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Sciatic nerve - anyone ever experienced this??

post #1 of 22
Thread Starter 
I've had a problem going on on my left side that has been getting progressively worse and worse. It's now at the point where I'm finally getting a little wigged out about it and was told by a tech nurse where I work that it may be sciatic nerve. I'm planning on looking up a neurologist and making an appointment but was just curious if anyone has ever experienced one before and what they tend to do to take care of it? Also, if you know about them, does this sound like that's what it is?

Here's what I'm experiencing:

It used to only happen when I would run, then when I would walk very fast, now it's happening when I pick up the pace of my walk even a little bit!
All of the way from my left knee, up through my back and down my left arm will become numb for a minute or so. It's really wigging me out!!

Any help?
post #2 of 22
That may not be sciatic nerve problems. Those usually run from the hip area, all the way down to your ankle or top of the foot. It does not involve the arm.
There is a condition called piriformis syndrome that has many of the same symptoms of sciatica, but only goes to the knee area, not all the way to the foot. It comes from contraction or straining of the piriformis, the biggest and deepest of the glute, (butt) muscles. It can often be helped by massage or in severe cases, a chiropractor.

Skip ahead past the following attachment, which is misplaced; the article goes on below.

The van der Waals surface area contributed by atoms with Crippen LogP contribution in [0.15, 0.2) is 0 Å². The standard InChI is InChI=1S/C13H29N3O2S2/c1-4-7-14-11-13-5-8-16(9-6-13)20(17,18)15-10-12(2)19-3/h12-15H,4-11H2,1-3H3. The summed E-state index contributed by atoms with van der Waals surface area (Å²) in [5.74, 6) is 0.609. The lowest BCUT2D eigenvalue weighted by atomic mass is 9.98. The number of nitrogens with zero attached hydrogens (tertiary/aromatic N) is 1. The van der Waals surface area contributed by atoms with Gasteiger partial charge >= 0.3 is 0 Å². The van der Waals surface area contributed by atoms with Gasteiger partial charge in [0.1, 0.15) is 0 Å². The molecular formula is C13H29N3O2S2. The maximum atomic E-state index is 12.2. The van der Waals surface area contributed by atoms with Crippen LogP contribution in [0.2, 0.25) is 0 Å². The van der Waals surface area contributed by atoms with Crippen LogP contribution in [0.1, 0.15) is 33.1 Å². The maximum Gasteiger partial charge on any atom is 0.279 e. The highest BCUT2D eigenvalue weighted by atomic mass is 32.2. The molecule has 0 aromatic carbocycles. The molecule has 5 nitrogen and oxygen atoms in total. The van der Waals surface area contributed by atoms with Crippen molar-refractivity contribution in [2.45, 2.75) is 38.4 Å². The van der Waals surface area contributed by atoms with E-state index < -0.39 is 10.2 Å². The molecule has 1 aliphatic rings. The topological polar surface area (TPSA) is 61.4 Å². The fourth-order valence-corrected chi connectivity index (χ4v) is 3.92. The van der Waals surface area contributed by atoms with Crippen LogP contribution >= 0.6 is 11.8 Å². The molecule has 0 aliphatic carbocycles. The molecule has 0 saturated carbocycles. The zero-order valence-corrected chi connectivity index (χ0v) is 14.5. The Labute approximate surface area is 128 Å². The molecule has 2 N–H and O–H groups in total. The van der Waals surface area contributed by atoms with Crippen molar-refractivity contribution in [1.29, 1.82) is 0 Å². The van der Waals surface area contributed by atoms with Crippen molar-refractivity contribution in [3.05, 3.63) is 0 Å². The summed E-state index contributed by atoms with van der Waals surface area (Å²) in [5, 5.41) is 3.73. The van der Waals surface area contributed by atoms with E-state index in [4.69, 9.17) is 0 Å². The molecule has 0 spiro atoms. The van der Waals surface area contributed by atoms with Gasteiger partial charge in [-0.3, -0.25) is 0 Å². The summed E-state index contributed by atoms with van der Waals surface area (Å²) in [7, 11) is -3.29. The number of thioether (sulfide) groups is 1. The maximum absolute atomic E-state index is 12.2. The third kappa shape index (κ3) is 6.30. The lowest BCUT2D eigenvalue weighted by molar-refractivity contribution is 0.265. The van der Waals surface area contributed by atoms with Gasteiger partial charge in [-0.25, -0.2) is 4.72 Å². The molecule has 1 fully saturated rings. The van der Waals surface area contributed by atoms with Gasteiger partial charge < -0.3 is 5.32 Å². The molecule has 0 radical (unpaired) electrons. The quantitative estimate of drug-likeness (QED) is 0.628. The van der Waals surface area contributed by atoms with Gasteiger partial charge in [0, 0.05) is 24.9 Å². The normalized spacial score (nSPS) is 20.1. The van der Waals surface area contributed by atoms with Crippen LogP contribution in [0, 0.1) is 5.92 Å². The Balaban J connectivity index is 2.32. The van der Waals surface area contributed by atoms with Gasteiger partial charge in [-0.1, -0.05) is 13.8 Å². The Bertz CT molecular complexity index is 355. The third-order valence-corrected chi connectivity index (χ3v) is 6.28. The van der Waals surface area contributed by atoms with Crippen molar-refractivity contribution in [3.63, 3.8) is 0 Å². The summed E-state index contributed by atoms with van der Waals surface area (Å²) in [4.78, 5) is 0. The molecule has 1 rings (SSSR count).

It hurts like mad, but is not nearly as serious a sciatic nerve issue. If you can find some good, gentle stretches for that area, which is kind of hard to get to, that can help a lot. Lying on your back and pulling one knee at the time gently toward your chest is one tht comes to mind.
I am a massage therapist, and in school we worked on several students with that problem, and massage seemed to help them. Good old fashioned epsom salt soaks can also be helpful. I hope you feel better.
post #3 of 22
I used to work with a woman that had it and what she had doesn't sound like the same thing. The tingling and pain only went down her leg and didn't involve her arm. Walking didn't bring on the symtoms either. Hers eventually started getting better on it's own though the underlying problem which for her was degenerative disc disease was still there.
post #4 of 22
When I'm retaining a lot of water (basicly once a month) I'll get pain from my rear end about 1/2 way down the back of my leg, but never up into my arm.
post #5 of 22
I had sciatica but it went from my hip down to my feet...awful pain that only went away when I lost weight. Actually it was the thing that first motivated me to lose weight.
post #6 of 22
Yeah, I don't think that's you sciatic nerve, I have problems with mine and when it flares up it feels like my butt hurts and it actually makes it almost impossible to walk without excrutiating pain running thru my thigh and hip, makes me wanna cry....or puke
post #7 of 22
Quote:
Originally Posted by katiemae1277 View Post
Yeah, I don't think that's you sciatic nerve, I have problems with mine and when it flares up it feels like my butt hurts and it actually makes it almost impossible to walk without excrutiating pain running thru my thigh and hip, makes me wanna cry....or puke



If I were you, I would see a neurologist about this, as it does not sound like it is related to the sciatic nerve at all. If it were, you'd be having severe pain, not numbness.
post #8 of 22